Sincerely,

julianne

Honoring our Veterans

John Poklemba

John J. Poklemba

Growing up in the 1960’s in Jersey City, New Jersey, I had no clear understanding of what it was like to serve in the United States military.  I graduated high school in 1969, a year scarred by Vietnam War protests and youth’s rage against the “Military Industrial Complex.”  I knew so little then about any of the issues involved, and often went with the flow of popular opinion because I just didn’t know any better and my husband at the time, Warren, was influencing my political point of view.

Later in life, as I matured in age and attitude, my heart broke to see how poorly our military men and women were treated when they came home from what so many called an “unjust war.”  My heart still breaks today to learn that even now, the wounded and families of those returning from war do not get the treatment they need or are kept waiting for months and sometimes years to receive urgently needed services from the U.S. Veterans Administration.

My dad served in Japan during or after the Guadalcanal Campaign in the 1940’s and that’s all I know and I’m ashamed to say how little I know.  My dad didn’t talk about his military service, and although I don’t believe he was involved in actual fighting, I wish he told me about his experiences overseas.  All I have now are a few pictures and a one page summary of his military service record. Mom didn’t talk much about dad’s experience either and to be fair to them, I didn’t ask.

John J. Poklemba, Sr.

My Dad, John Poklemba

So, I urge those who have served or are serving in the armed services today to tell your sons and daughters, your nieces and nephews and your grandchildren, as much as you can, and as much as they will absorb.  It’s important because there are valuable lessons that our service men and women have learned that those of us who don’t serve will never have the opportunity to know. The next generation shouldn’t have to wonder or guess at their relatives’ military experience. They shouldn’t have to wonder why they served or how they felt when they returned home. They shouldn’t have to repeat the mistakes of those who have no clue and who may have false impressions or naive beliefs about the importance of a strong military.

That’s why I am offering a FREE Lifetime Book to a Veteran who will spend the time with me to tell his or her story in as little or as much detail as they want.  I will offer this service and one printed book free to any Vet, active or retired, for as long as I am able to write. The first U.S. armed services Veteran to request a book will be selected as my first project.  I can only write and publish one book at a time, so right now, I am looking for one person to work with me on my first Lifetime Book for someone who served proudly in our military.  If you are a Veteran of any war, please contact me by email or phone if you are interested in a free Lifetime Book. I am searching for my first “pro bono” project and I am anxious to begin.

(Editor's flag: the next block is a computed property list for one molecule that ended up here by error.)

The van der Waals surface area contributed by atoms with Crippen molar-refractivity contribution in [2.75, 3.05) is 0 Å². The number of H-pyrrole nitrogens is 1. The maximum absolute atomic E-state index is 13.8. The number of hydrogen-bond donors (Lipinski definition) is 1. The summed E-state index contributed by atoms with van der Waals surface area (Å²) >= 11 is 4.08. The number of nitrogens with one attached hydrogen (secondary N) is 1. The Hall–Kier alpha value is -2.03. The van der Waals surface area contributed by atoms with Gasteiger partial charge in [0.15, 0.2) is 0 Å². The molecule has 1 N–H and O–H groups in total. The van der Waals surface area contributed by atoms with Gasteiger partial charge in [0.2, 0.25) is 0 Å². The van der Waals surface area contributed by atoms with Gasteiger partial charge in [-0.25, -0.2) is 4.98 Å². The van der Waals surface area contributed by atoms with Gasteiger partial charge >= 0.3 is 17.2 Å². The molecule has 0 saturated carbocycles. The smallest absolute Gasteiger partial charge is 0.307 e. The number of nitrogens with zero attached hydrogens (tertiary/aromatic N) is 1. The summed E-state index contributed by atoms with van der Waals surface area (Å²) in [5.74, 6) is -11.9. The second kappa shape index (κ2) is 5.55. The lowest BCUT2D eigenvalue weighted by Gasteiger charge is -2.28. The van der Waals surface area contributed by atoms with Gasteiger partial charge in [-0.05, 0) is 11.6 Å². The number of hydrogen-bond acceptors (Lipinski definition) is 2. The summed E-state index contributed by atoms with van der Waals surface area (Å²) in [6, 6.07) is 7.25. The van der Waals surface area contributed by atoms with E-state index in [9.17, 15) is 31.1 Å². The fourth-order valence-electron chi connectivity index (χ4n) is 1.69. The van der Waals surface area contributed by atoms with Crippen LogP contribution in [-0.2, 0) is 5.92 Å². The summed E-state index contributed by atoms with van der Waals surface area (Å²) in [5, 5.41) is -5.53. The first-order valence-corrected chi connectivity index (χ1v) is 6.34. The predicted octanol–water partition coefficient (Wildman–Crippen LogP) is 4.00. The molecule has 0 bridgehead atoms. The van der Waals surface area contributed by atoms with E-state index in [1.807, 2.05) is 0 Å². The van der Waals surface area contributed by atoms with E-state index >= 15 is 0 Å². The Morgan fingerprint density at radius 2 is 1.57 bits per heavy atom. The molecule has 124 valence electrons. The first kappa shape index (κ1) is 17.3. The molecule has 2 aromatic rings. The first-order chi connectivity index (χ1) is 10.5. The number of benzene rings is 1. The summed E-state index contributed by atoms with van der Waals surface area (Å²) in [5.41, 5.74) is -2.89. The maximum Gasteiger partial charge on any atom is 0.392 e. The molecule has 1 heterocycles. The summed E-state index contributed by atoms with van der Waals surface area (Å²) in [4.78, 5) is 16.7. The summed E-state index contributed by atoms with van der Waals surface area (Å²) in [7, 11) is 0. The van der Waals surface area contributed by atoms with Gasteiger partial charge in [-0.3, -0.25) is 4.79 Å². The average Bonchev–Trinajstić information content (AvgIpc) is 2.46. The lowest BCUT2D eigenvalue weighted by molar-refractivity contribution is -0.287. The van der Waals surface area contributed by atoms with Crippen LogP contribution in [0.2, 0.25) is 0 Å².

jw@lifetimewriter.com | 908-883-1296 (mobile)

Thank you.

Career Choices

Writing about a career that spans over forty years is challenging at best.  My “career” or better put in the plural, “careers,” started after college in 1973 when I began what I thought would be a lifelong stretch teaching high school English.  Turns out that vocation was derailed by a divorce and the rude awakening that came with being on my own at 25 and having to support myself.  After we sold our house as part of the divorce settlement, I began life as an apartment dweller and I hated it. So I vowed to save enough money to afford a home of my own.  My dad worked for Bell Laboratories in Whippany at the time, and he was worried about me and thought I would be more financially secure if I had a job in the Bell System.  “Ma Bell” took care of her people.  My teaching job at the time paid $12,000 a year.   Dad told me about an opening in the Anti-Trust Department.  The Labs’ corporate legal team was involved in the Litton Anti-Trust litigation and they were hiring those with degrees in English who could summarize depositions and assist with witness interviews.  So in 1978, I left teaching to begin my career in the Bell System and this entry level job paid an annual salary of $17,000; so I thought at least I was moving up, financially, that is.  I still mourned the loss of my primary career, but it looked like there would be many “teaching” opportunities within AT&T, at many levels.